The world is more complex and interconnected than ever, and so are the challenges and threats we face. At a time of concern about protecting our borders, we also need to ensure that the world outside the EU is stable and peaceful. Essential to this is a sound and coherent development policy, the ultimate goal of which should be eradicating poverty and fighting against discrimination and inequalities.
Coordinating the external policies of the EU and its Member States
To get there, we believe that there is a need to establish a clear link between development and security. We need to ensure that our internal and external policies are well coordinated and complement each other, notably by developing the links between migration, security and development policies.
The EU institutions and Member States should take account of development cooperation objectives in all external and internal policies that are likely to affect developing countries.
We need stronger aid effectiveness and to avoid overlapping assistance in the EU and Members States' external activities.
Official development assistance (ODA) should remain the backbone of EU development policy. For this reason, the EU’s commitment to contribute 0.7% of national GNI to development policy should be enshrined in the new European Consensus on Development. Nevertheless, more innovative funding should be put into place. Blending and public-private partnerships can leverage public financing. Trust funds, as foreseen in the newly-proposed External Investment Plan, can effectively improve the investment climate in places where the risks are too high to attract private funding, like fragile, conflict- and violence-torn countries or regions, some of which are important countries of origin of irregular migrants.
Shifting our attitude towards Africa
We need a paradigm shift in our understanding to recognise that Africa is not only a continent of commodities but the place with the highest demographic growth, which needs attention in our development policy. By 2050 its total population will double, reaching 2.5 billion, according to the UN.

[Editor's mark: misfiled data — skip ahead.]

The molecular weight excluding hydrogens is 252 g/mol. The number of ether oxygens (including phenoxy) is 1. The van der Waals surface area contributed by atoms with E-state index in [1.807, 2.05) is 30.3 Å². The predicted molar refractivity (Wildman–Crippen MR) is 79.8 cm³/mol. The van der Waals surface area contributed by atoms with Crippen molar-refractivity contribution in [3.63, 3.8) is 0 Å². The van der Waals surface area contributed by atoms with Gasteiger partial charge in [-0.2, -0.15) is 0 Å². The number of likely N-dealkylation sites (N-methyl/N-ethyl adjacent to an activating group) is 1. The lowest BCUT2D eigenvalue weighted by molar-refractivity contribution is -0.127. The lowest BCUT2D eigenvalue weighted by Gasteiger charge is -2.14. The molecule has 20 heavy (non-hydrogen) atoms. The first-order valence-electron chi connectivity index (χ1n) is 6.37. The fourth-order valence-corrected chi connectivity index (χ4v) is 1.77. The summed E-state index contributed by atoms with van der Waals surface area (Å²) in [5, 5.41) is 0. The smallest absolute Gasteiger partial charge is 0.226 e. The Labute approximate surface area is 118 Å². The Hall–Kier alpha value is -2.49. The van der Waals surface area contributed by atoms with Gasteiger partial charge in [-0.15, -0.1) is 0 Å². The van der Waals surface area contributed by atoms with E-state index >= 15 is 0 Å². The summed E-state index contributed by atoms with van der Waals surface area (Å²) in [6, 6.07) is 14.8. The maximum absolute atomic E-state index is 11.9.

Women and youth in particular must be seen as drivers of development. Access to education and appropriate healthcare, the fight against youth unemployment, exchange of good practices, student and professional exchanges between Europe and developing countries should become priority actions for the EU.
Development however goes hand-in-hand with good governance. EU action needs to support the assisted countries in fostering good governance and observing the rule of law and democratic principles, with a key focus on the participation of civil society.
Focusing on security
Another crucial element is a stronger focus on security, since there is no development without security. Synergies between the Common Security and Defence Policy and development tools could be put in place for conflict prevention, conflict resolution and post-conflict rehabilitation. Some funding of soft security actions should be explored.
The EU and the Member States need to ensure more coherence in their external action, notably by developing the links between migration and development policies, as well as security and development Bogdan Wenta
We are contributing with ideas and great engagement to the European Consensus on Development. “To tackle these challenges more efficiently, we insist that the EU and the Member States need to ensure more coherence in their external action, notably by developing the links between migration and development policies, as well as security and development,” says Bogdan Wenta, EPP Group Coordinator in the Development Committee and Rapporteur on the revision of the European Consensus on Development.
Addressing the root causes of forced migration and displacement
Finally, development cooperation is crucial for addressing the root causes of forced migration and displacement. Stable, resilient states are less prone to situations that may eventually result in forced migration. Migration-linked development assistance in emergencies is important in order to stabilise the situation, maintain the functioning of states and enable the displaced to live in dignity.
We believe that EU development policy should play a central role in addressing problems such as the fragility of a state, conflicts, insecurity and marginalisation, poverty and the violation of human rights.
In this sense, development policy will remain an essential part of the range of EU policies for tackling global challenges, managing interdependence and building a better world.